April 7, 2014 by Blandin Foundation
In a recent Star Tribune editorial, Growth & Justice president Dane Smith challenges us to think about how we perceive competitiveness. He argues that the focus has been narrow for far too long, emphasizing “cheap labor and lower taxes.”
Smith says that, instead, competitiveness should be defined by what is done to increase human potential.
This re-framing of competitiveness is reflected in work that leaders are doing to build healthy rural communities across Minnesota.
One way is through the use of strong broadband networks. Now, people living in the farthest corners of Minnesota can do business across the world, all while contributing to their home community through their time, talent and treasures. Red Wing, Minnesota has been a leader on this front. Through their Red Wing Ignite initiative, the community is investing in technology to spur innovation and bolster their community’s competitiveness.
Running adjacent to Smith’s editorial was an article on Senator Matt Schmit (DFL-Red Wing) and his push to pass legislation that would bring high-speed Internet to un- and under-served rural Minnesota communities.
In the article, Star Tribune columnist Lori Sturdevant compares broadband connectivity to rural electrification, saying
Electricity on the nation’s farms was about a lot more than lights. Eventually, it was about milking machines, water pumps, choppers, refrigeration. It powered heat lamps for Grandma’s broods of baby chicks.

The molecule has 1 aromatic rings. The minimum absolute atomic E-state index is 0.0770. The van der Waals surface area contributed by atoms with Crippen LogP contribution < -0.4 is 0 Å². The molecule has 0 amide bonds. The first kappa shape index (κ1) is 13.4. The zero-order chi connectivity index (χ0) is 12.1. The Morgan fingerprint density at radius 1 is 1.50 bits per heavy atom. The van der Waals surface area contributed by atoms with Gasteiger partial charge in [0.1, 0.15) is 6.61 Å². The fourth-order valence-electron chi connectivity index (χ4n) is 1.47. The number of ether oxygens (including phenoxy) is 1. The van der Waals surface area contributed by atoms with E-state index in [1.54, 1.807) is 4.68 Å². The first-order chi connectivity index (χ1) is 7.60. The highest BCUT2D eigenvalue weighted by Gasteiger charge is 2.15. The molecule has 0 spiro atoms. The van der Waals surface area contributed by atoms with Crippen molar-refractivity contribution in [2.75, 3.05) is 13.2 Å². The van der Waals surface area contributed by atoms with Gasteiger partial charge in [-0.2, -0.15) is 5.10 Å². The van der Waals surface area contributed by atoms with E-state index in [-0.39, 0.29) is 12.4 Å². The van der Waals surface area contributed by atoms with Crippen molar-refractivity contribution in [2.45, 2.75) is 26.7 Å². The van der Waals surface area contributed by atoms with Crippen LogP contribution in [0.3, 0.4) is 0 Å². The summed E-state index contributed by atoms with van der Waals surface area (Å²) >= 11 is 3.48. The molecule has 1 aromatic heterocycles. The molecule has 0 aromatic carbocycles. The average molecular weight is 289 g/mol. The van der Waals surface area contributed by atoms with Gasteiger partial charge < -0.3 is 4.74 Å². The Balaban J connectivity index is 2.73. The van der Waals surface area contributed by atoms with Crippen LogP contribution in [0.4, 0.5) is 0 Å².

By the same token, high-speed Internet in Greater Minnesota isn’t about entertainment. It’s about participation in the modern economy — agriculture, manufacturing, retail, health care, education. In every realm, robust, affordable Internet service is now essential infrastructure. As of last year, fewer than half of Greater Minnesota dwellers had it.
In short, broadband is an essential ingredient for economic opportunity in a healthy community.
Another essential ingredient is inclusiveness. Worthington, Minnesota has a long tradition of welcoming new and immigrant residents. Community leaders have collaborated to create a full range of resources such as computer literacy classes in multiple languages that connect community members to each other and to opportunities. Seasoned and emerging leaders recently completed leadership training geared to assist them in continuing to build on this strength.
Forward Fergus Falls is taking a close look at all the dimensions of a healthy community, identifying their assets, and investing in the ways to increase the potential for their residents.
These are just a few examples of healthy, rural communities working to become competitive by being a healthy community.
In healthy communities, economies thrive because they have a holistic view of what it means to be competitive. They invest in early childhood education, broadband, transportation, etc. in order to attract and retain talent. It will be these places, that invest in all the ingredients, that will celebrate “the win.”
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